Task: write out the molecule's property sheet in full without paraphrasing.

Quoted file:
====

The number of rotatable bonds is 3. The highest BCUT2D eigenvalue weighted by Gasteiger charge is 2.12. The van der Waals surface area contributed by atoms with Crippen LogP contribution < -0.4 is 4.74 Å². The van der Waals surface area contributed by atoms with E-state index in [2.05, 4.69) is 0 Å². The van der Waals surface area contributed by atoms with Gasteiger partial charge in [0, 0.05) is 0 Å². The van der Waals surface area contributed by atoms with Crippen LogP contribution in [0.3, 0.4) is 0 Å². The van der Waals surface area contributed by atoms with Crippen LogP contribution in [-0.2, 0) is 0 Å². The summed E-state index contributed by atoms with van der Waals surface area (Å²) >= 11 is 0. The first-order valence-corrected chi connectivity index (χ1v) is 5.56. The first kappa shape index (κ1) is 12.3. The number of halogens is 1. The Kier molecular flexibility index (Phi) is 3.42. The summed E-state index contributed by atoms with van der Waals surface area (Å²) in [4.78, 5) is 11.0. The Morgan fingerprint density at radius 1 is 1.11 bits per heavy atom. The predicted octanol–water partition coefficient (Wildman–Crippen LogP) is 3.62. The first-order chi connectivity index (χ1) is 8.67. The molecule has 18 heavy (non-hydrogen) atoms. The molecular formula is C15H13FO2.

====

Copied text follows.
The number of rotatable bonds is 3. The highest BCUT2D eigenvalue weighted by Gasteiger charge is 2.12. The van der Waals surface area contributed by atoms with Crippen LogP contribution < -0.4 is 4.74 Å². The van der Waals surface area contributed by atoms with E-state index in [2.05, 4.69) is 0 Å². The van der Waals surface area contributed by atoms with Gasteiger partial charge in [0, 0.05) is 0 Å². The van der Waals surface area contributed by atoms with Crippen LogP contribution in [0.3, 0.4) is 0 Å². The van der Waals surface area contributed by atoms with Crippen LogP contribution in [-0.2, 0) is 0 Å². The summed E-state index contributed by atoms with van der Waals surface area (Å²) >= 11 is 0. The first-order valence-corrected chi connectivity index (χ1v) is 5.56. The first kappa shape index (κ1) is 12.3. The number of halogens is 1. The Kier molecular flexibility index (Phi) is 3.42. The summed E-state index contributed by atoms with van der Waals surface area (Å²) in [4.78, 5) is 11.0. The Morgan fingerprint density at radius 1 is 1.11 bits per heavy atom. The predicted octanol–water partition coefficient (Wildman–Crippen LogP) is 3.62. The first-order chi connectivity index (χ1) is 8.67. The molecule has 18 heavy (non-hydrogen) atoms. The molecular formula is C15H13FO2.